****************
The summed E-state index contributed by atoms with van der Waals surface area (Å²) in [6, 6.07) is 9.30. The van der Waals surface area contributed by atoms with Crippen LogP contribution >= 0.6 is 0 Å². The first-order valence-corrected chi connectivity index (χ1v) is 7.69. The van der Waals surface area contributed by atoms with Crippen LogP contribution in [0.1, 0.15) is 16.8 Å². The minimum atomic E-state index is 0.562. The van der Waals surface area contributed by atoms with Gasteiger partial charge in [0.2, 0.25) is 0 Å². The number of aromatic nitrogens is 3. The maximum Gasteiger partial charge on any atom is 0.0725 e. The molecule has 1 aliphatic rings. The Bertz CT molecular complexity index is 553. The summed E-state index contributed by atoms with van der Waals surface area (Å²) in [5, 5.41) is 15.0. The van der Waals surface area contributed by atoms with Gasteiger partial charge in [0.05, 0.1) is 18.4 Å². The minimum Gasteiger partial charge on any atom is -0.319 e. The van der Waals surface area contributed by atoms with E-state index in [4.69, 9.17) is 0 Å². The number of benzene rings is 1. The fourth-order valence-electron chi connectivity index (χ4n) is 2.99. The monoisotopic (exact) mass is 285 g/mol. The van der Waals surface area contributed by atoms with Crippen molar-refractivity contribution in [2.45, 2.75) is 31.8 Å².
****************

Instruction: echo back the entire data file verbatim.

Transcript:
The summed E-state index contributed by atoms with van der Waals surface area (Å²) in [6, 6.07) is 9.30. The van der Waals surface area contributed by atoms with Crippen LogP contribution >= 0.6 is 0 Å². The first-order valence-corrected chi connectivity index (χ1v) is 7.69. The van der Waals surface area contributed by atoms with Crippen LogP contribution in [0.1, 0.15) is 16.8 Å². The minimum atomic E-state index is 0.562. The van der Waals surface area contributed by atoms with Gasteiger partial charge in [0.2, 0.25) is 0 Å². The number of aromatic nitrogens is 3. The maximum Gasteiger partial charge on any atom is 0.0725 e. The molecule has 1 aliphatic rings. The Bertz CT molecular complexity index is 553. The summed E-state index contributed by atoms with van der Waals surface area (Å²) in [5, 5.41) is 15.0. The van der Waals surface area contributed by atoms with Gasteiger partial charge in [0.05, 0.1) is 18.4 Å². The minimum Gasteiger partial charge on any atom is -0.319 e. The van der Waals surface area contributed by atoms with E-state index in [4.69, 9.17) is 0 Å². The number of benzene rings is 1. The fourth-order valence-electron chi connectivity index (χ4n) is 2.99. The monoisotopic (exact) mass is 285 g/mol. The van der Waals surface area contributed by atoms with Crippen molar-refractivity contribution in [2.45, 2.75) is 31.8 Å².